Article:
Tag Archives: work

the chicken or the egg

 

I don’t think most people work jobs that are, in and of themselves, fulfilling. On any less than pleasant journey to work, it’s not uncommon to see people enveloped by any piece of technology that can provide some escapism. But even while people are working they’ll sometimes try to enhance what can feel a bit stifling. There’s everything from the usual water cooler talk about pop culture, and then occasionally you might hear the musings about how some trope from escapist TV would fit into the day. “Hey, what if a pack of mutant bikers just came and started circling the place?”

Between the life that one populates with pretend scenarios to make easier, or the TV that we let act as the window to vicarious lives — what comes from what?  

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Tuning in to tune out

Original illustration by Robert Pinero.

Original illustration by Robert Pinero.

Commercials for a certain top of the line brand of headphones are my latest pet peeve.  Leave it to some of the most manufactured personas in music to capitalize on escapism by branding their product as its most vital “option” . . . And okay, while that is essentially what all branding is about, it’s always sad when something that used to be not so branded becomes heavily so.  Sad as watching as it happen to a cow’s butt (and I don’t even like cows).   There had to have been a time when sneakers were just sneakers.  Some brands were known for their relative quality, and some weren’t.  But then advertisers linked sneakers to professional athletes and their “god-like” quality of being victorious¸ and then, in the period after that, to fashion.  The wardrobe-matching potential of footwear and anything electronic/portable have obviously been a boon to their respective brands.

So the appeal of headphones is no longer just about music; it’s about music in the context of being surrounded by people, either to drown them out, or so they can notice the status-marker you have that happens to play music.

Lately I’ve had more sympathy for people who keep their heads glued to head- or smart phones in between everything — except for people who do such behind the wheel or while trying to cross the busiest of crosswalks.  If you’re not lucky, society hasn’t made getting to and from anything easy.  There’s less breathing room, less of everything, and the world asks more of you to get that.  (Always worth noting that note less of everything exists because of someone else’s greed.)

I was talking the other day to someone who suggested that, without smart phones, one would be actively trying to avoid making eye contact if you weren’t in a place you felt comfortable.  Some people are oddities wherever they go, and avoiding the awkward social component of that has to be appealing.  One of the reasons we listen to music, in the first place, is because it can make the world feels like it’s not such a mess … except for jazz, which some people maybe like because it’s a “brilliant” mess.  Yeesh, I say.

Anyway, if you’ve got headphones on, maybe you’re tuning in to something that makes the world seem less uphill.  Of course, people are also — and perhaps more frequently — trying to stay in tune with the latest flickering idol of a non-existent attention span, or validate their stupider tendencies.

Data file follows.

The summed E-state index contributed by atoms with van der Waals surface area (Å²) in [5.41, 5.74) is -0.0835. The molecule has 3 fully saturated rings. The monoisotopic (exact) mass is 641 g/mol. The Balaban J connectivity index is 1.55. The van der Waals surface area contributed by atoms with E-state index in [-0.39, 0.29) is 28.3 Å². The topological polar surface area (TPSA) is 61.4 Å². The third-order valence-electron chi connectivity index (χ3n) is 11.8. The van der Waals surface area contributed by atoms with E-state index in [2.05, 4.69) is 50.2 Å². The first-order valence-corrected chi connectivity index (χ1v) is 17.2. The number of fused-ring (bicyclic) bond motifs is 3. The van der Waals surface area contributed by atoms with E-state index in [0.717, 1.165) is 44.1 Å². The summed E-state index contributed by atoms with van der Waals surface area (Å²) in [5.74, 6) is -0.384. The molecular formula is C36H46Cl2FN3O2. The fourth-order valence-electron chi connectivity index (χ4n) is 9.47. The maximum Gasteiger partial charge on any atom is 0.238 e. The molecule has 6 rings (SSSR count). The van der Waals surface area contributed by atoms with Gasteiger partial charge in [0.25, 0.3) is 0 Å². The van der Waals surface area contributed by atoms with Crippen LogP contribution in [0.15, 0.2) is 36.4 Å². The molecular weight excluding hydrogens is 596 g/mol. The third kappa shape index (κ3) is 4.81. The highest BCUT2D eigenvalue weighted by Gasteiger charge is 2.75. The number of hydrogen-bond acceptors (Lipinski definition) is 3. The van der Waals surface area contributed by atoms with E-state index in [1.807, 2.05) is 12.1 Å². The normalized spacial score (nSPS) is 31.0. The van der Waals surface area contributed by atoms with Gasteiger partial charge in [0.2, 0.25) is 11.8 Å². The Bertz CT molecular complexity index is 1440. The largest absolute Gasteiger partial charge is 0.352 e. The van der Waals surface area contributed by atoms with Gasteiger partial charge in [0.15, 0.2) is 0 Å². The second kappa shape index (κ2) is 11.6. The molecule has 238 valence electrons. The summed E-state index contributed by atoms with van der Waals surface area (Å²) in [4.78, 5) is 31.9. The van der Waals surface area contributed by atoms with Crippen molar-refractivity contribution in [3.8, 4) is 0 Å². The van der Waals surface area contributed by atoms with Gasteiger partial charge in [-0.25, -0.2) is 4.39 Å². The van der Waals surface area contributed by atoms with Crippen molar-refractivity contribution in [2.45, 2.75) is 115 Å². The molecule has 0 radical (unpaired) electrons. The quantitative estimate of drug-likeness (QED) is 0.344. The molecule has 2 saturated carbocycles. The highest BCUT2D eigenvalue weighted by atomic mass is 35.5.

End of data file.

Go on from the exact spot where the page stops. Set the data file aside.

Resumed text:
Now they’ve got headphones perfect for the person who wants the world to be in sync with his or her own usually loud and abrasive soundtrack.  ‘Cause while someone may be disenfranchised from the things that society says really matter, one can loudly play music that suggests he or she is some kind of big wheel.

Ah, headphones, keeping you distracted from life — and depending on the brands you like, another stylish component of the image of the multi-media show that is “life” itself.

Labor Day and John Henryism

John Henry statue

At the heart of Labor Day is the idea that if you work hard enough you’re awarded with sales so incredible they can only be a reward from Cthulu — the happiest shopping deity of them all … No, wait. In this day and age Labor Day may actually be stranger than that. Oh, right. It’s supposed to be about appreciating workers — labor workers, in particular — for the accomplishments they made in this country.

There was a slow change-up from the backbone of the economy being slavery and indentured servitude to workers who could demand better treatment (and be accommodated in the slightest). Even if it wasn’t uncommon for some of these workers to only want such for people who looked like them, their ideas helped form any notion of decent working conditions we have today. The shift of jobs to places where people can be paid much less for their hard work has had a hugely detrimental effect on the morale in this country, including the way it seems to be milked to blame other people for this — instead of people who wanted to and could maximize profit.

When connections and being on the right side of red lines add up to more opportunities, it’s easy to wonder sometimes what hard works adds up to outside of that. There’s a condition called John Henryism in which people who are denied opportunities work twice as hard to make something of themselves — at the expense of wrecking their bodies. If you’ve ever lived in a crowded neighborhood that isn’t upwardly mobile, you’ll likely be familiar with older people who still get out despite the fact that it’s quite hard on them physically. It’s both bittersweet and inspiring, just like any solid notion of work.